All of the details of the past slowly fade, washed away in the tides of time. Only the things that really stick with you remain on the beach; the rest, the ocean of time reclaims. Over the weekend, I was reflecting on my time in the email marketing industry and all of the people I worked with. Two statements stuck in my head, statements I learned originally from WhatCounts Chairman Dave Tiley and CEO Allen Nance, as their guiding views of how a company should work. When I first heard them, I kind of laughed. They were really obvious, really trite, and almost childish in their simplicity.
Do what we say.
Work as a team.
Surely, these folks who have built successful companies over and over again have more than just that?
It turns out that understanding these statements is easy. Doing them organizationally is, however, a Herculean task.
Do what we say. Sounds simple, right? Except that very often, we don’t do what we say. The expression I hear a lot in business is that the cobbler’s kids have no shoes. An email marketing company that has a terrible email newsletter or no email newsletter. A PR firm with no PR for itself. A marketing company with a website straight out of 1999. We don’t do what we say an awful lot. The worst case of this is when you make a promise – to a client, to a customer, to a colleague, to the general public – and then you fail to deliver. You don’t do what you said you would do, and you get lit on fire rightfully for it. Challenging statement #1 then is whether you do what you say, as a company, as an individual, as a marketer. Do you do what you say?
Work as a team. Again, trite and cliche, something that you’d see on an Initech banner or the corporate equivalent of the fortune cookie, your business card. Everyone puts teamwork and people first, everyone’s greatest asset is their people. Except it’s not. Very few companies ever work as a team. Very few teams even work as a team. The worst cases I’ve seen of this has always been in poorly run sales departments, where individual effort results in individual reward, but rarely can sales professionals see that team effort results in greater individual reward as well as team reward. In the absolute worst cases, some companies have so incentivized individual effort that people go out of their way to obstruct others’ efforts. Work as a team is incredibly hard when you have someone who has their own agenda, who isn’t a team player, who doesn’t recognize that at the end of the day, making the company suffer for individual benefit destroys the company, destroys the team. Challenging statement #2 is whether you work as a team – and especially whether your individual efforts help grow teamwork or derail it. Do you work as a team?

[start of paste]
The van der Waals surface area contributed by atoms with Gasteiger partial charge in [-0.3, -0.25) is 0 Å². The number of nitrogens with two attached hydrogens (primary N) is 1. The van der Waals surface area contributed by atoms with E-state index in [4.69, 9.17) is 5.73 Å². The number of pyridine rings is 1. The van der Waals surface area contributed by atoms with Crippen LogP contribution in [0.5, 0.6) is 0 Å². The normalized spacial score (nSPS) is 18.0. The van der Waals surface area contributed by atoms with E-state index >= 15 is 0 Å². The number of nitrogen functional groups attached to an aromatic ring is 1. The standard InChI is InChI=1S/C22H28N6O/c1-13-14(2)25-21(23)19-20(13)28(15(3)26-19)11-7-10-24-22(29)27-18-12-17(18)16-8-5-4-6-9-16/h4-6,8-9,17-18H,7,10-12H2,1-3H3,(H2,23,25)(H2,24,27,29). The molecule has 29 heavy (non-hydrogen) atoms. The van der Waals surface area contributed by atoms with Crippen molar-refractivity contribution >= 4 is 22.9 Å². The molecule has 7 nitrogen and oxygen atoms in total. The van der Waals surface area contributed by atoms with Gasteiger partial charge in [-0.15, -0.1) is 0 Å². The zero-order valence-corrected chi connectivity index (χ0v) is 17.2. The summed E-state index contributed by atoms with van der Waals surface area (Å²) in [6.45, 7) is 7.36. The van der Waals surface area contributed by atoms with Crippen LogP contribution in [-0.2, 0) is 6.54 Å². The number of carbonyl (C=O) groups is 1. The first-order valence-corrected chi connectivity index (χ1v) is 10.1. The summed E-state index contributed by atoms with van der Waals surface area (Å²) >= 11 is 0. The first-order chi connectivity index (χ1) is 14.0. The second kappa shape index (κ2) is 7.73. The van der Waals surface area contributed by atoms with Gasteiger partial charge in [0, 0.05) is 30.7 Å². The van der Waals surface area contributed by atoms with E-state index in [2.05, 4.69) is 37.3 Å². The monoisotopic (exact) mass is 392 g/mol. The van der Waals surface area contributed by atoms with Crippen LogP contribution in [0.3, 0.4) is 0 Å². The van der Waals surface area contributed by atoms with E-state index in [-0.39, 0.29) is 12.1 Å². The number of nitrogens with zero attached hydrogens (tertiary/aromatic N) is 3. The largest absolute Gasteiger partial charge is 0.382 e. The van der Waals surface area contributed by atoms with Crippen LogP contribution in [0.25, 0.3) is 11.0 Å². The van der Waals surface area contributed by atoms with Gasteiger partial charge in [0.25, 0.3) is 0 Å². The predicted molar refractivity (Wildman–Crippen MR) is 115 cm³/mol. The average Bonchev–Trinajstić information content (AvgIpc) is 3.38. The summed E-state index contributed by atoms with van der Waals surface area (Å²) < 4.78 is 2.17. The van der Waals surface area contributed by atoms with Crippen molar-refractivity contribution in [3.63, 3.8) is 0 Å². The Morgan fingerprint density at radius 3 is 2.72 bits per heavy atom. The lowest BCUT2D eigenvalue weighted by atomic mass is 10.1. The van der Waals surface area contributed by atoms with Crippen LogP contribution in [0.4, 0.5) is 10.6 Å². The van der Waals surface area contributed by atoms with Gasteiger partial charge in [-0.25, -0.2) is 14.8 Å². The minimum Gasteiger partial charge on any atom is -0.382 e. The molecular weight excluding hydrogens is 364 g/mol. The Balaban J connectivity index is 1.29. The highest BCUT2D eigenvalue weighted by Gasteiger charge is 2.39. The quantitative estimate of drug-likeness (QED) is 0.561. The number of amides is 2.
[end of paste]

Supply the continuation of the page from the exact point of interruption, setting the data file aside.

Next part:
If you believe in these two statements, try living them in your work. See how very hard it is to actually do them consistently, day in and day out. If you can, the results will speak for themselves.
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